Intel were the first to add SIMD features to a desktop processor, when they added the “MMX” set of functions to the Pentium II in 1997. The new MMX feature was heavily advertised when the Pentium II was launched, and TV ads made all sorts of colourful but vague claims about how amazing it was. Unfortunately, despite the heavy advertising campaign, the new MMX instructions were really pretty useless. The technical details aren’t important, but MMX had little impact on software. Intel learned from their mistakes and planned a completely new set of SIMD instructions, which they included with the Pentium III in 1999. Because the MMX features added to the Pentium II had proved to be a flop, Intel wanted a completely new completely different name for their second attempt. Called SSE, for “Streaming SIMD Extensions”, the new functions were much more useful than MMX.
PowerPC chips – as used by Apple around the same time – added their own SIMD implementation, starting with the G4 processor in 1999. For legal reasons the same SIMD feature was given different names by different companies – initially referred to as “altivec”, Apple renamed it the “velocity engine” and IBM called it “VMX”. Regardless of the name, the SIMD features on the G4 processor were more elegant and powerful than Intel’s equivalent, and included features specifically designed to process images. However perhaps a bigger difference between the two competing platforms was the support and integration that Apple was able to provide, especially at the operating system level.
Directly comparing two different processors is very difficult, and comparing the G4 with the Intel Pentium III is a good example of this. Steve Jobs famously claimed that the G4 was up to twice as fast as the Pentium III (and also the Pentium 4), with on-stage demonstrations to prove it. However the benchmarks that Apple used were always carefully selected to use the G4’s SIMD features (the “velocity engine”, aka “altivec”), because that was where the biggest performance difference between the two chips lay.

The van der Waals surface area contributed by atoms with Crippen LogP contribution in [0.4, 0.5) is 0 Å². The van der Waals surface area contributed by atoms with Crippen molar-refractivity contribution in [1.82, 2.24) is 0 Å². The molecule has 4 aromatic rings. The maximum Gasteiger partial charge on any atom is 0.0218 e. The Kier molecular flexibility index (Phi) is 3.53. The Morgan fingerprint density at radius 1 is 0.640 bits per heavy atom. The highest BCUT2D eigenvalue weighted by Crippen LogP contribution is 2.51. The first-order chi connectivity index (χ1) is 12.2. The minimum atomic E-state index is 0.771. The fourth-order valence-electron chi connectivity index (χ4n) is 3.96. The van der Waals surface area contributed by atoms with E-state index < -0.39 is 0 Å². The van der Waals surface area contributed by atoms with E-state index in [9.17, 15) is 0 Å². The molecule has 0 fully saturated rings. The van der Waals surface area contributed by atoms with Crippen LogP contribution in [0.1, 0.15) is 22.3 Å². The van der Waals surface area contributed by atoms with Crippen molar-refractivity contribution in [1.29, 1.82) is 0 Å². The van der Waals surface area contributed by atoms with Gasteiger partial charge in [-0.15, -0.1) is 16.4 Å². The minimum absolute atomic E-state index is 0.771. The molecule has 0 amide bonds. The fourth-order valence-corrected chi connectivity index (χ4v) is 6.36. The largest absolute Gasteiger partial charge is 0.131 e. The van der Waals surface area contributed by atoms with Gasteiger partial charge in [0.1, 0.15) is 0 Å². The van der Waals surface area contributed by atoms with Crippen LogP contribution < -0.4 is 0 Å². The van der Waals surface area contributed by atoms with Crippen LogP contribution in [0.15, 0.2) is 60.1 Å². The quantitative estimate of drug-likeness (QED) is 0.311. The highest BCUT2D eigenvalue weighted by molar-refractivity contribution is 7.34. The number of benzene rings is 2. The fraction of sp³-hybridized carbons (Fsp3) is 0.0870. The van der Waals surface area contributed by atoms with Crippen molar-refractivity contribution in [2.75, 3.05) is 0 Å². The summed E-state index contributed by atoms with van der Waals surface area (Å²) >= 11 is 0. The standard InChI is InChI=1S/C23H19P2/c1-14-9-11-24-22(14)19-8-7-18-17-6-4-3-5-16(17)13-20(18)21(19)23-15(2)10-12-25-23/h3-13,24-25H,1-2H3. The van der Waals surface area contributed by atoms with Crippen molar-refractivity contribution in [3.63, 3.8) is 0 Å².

Apple had invented the term “megahertz myth” in 1984, to try and persuade customers that a 4.7 Mhz PC was not 4.7 times faster than a 1 Mhz Apple II. Now they resurrected the term, actively demonstrating that a 500 Mhz G4 was faster than a 700 Mhz Pentium III, and later on that a 733 Mhz G4 was faster than a 1.5 Ghz Pentium 4.
At the time, the claims made by Jobs and the differences between the G4 and the Pentiums were heavily analyzed by the tech media, and argued about in various online forums, because benchmark results could vary so much depending on whether or not they used SIMD instructions.
This all happened about 20 years ago and the details don’t matter any more. The take-home point is that just as desktop computers were being used for serious video production work – the late 1990s – the most common CPUs used in desktop computers now contained a new set of features specifically designed to speed up the processing of images and video.
Intel continued to improve and extend the SSE functions in future versions of their chips, but as Apple switched to Intel processors in 2006, the days of arguing about Mac vs PC benchmarks were over.
This is part 15 in a long-running series on After Effects and Performance. Have you read the others? They’re really good and really long too:
Part 1: In search of perfection
Part 2: What After Effects actually does
Part 3: It’s numbers, all the way down
Part 4: Bottlenecks & Busses
Part 5: Introducing the CPU
Part 6: Begun, the core wars have…
Part 7: Introducing AErender
Part 8: Multiprocessing (kinda, sorta)
Part 9: Cold hard cache
Part 10: The birth of the GPU
Part 11: The rise of the GPGPU
Part 12: The Quadro conundrum
Part 13: The wilderness years
Part 14: Make it faster, for free
Part 15: 3rd Party opinions
And of course, if you liked this series then I have over ten years worth of After Effects articles to go through. Some of them are really long too!